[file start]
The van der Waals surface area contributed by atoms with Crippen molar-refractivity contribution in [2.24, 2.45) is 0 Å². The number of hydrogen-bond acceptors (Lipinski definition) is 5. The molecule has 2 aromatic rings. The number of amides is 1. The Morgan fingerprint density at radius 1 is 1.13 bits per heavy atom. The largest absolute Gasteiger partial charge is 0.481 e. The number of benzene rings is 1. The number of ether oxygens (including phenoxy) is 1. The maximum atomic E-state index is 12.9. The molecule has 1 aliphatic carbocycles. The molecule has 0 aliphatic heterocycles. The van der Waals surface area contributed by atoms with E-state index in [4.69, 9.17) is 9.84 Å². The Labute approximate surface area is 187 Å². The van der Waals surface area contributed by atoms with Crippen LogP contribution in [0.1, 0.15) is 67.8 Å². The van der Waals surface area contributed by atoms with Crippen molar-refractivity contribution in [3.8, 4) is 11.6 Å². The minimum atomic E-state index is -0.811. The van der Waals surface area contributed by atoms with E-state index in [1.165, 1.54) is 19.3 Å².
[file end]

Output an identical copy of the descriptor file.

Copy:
The van der Waals surface area contributed by atoms with Crippen molar-refractivity contribution in [2.24, 2.45) is 0 Å². The number of hydrogen-bond acceptors (Lipinski definition) is 5. The molecule has 2 aromatic rings. The number of amides is 1. The Morgan fingerprint density at radius 1 is 1.13 bits per heavy atom. The largest absolute Gasteiger partial charge is 0.481 e. The number of benzene rings is 1. The number of ether oxygens (including phenoxy) is 1. The maximum atomic E-state index is 12.9. The molecule has 1 aliphatic carbocycles. The molecule has 0 aliphatic heterocycles. The van der Waals surface area contributed by atoms with E-state index in [4.69, 9.17) is 9.84 Å². The Labute approximate surface area is 187 Å². The van der Waals surface area contributed by atoms with Crippen LogP contribution in [0.1, 0.15) is 67.8 Å². The van der Waals surface area contributed by atoms with Crippen molar-refractivity contribution in [3.8, 4) is 11.6 Å². The minimum atomic E-state index is -0.811. The van der Waals surface area contributed by atoms with E-state index in [1.165, 1.54) is 19.3 Å².